The consensus among the majority of people at the meeting was that more measures be put in place to protect eelgrass. “We all want to see the eelgrass protected,” charter fisherman and artist Jeff Canha said. “I don’t think anybody doesn’t want eelgrass, but how can we protect it and still enjoy our waters?”
Eelgrass has been slowly disappearing over the years from Tisbury waters. Over a roughly 18-year period from 1995 to 2013, MEP researchers mapped Lake Tashmoo and Lagoon Pond eelgrass beds from the air and the water. The MEP reports that from 1995 to 2001, eelgrass coverage in Lake Tashmoo dropped from 91.17 acres to 50.16 acres. “That’s 45 percent eelgrass coverage loss in Tashmoo,” Ms. Ewart said.
The loss is even greater in Lagoon Pond, dropping from 164.57 acres in 1995 to 51.36 acres in 2006, “and there’s even more now,” Ms. Ewart said. In total, it’s a 69 percent loss of coverage in Lagoon Pond.
Eelgrass loss is not restricted to Vineyard waters, however. Ms. Ewart reported that coastal communities from Brewster to the Caribbean have experienced similar losses, and many towns are taking measures to protect the sea plant.
Nantucket established habitat-sensitive areas that allow the town to close off areas to anchoring, boat traffic, and shellfishing as necessary. Falmouth and Wareham conservation commissions expanded the Wetlands Protection Act to include areas of and adjacent to eelgrass, which ensures that projects have minimal to no impact on the plant beds. Florida has strict policies along its coastlines, and levies fines for resource damage.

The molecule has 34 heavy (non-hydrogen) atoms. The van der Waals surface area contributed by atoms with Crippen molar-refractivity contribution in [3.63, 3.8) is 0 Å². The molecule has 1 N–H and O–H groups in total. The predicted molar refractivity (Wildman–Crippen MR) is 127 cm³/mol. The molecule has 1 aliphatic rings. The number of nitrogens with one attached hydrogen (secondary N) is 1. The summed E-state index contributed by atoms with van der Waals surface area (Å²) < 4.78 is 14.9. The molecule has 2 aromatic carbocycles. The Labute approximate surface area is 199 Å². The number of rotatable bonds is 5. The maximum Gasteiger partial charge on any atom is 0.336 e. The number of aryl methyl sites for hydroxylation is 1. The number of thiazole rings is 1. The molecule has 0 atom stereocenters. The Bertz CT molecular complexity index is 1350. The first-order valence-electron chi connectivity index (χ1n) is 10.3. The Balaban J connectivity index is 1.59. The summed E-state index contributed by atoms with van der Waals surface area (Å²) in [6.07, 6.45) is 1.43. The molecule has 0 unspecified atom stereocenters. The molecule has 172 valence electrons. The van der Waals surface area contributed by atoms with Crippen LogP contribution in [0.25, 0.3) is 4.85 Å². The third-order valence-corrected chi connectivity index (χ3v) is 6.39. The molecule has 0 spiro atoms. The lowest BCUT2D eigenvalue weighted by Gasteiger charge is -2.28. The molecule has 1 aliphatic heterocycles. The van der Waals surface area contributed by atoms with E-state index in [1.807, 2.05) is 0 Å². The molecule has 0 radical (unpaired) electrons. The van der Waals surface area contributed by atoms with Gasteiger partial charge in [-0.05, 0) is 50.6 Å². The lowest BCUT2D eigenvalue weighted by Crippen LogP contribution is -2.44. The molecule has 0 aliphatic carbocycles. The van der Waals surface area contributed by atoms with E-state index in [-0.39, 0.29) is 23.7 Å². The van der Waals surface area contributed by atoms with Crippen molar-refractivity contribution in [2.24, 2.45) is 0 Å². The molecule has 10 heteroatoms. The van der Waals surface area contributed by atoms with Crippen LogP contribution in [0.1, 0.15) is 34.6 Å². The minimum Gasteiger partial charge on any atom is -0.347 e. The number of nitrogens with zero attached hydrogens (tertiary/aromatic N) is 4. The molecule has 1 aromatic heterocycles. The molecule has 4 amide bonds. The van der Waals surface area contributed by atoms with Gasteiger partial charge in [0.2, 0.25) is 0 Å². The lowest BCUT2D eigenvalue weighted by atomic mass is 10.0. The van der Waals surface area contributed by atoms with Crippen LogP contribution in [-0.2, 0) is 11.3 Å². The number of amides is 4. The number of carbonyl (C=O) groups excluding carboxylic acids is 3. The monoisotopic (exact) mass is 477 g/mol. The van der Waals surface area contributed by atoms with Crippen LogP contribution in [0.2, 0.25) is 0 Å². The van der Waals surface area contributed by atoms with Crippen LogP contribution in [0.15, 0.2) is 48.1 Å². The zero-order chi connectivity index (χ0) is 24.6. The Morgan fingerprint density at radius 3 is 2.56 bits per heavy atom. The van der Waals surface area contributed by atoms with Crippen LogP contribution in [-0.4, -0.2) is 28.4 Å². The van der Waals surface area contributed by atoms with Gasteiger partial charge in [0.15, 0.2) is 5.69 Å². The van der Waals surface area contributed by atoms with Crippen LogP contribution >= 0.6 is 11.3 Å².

Tisbury is looking to follow suit. Several efforts to preserve eelgrass beds are already in the works. One potential solution is to grow more eelgrass. Last summer, Ms. Ewart and Ms. Caseau, with assistance from the Environmental Protection Agency (EPA), started an experiment using healthy blades of eelgrass put into mesh bags and placed on test buoys throughout Lake Tashmoo.
“It’s very low-cost; you just take the bags out, suspend them, and they disperse on their own,” Ms. Caseau said. “We’re going to see if that works; we’re going to try it again, and we’re going to try it in different areas.”
Another tactic is public education, Ms. Ewart said. Signs at the Lagoon Pond boat ramp and at Owen Park provide information on the importance of eelgrass. More signs and more efforts to get the community actively involved in eelgrass preservation are possible, she said.
Other, more aggressive approaches could include restrictions on anchoring in specific areas to protect eelgrass, and an expansion of the Wetlands Protection Act.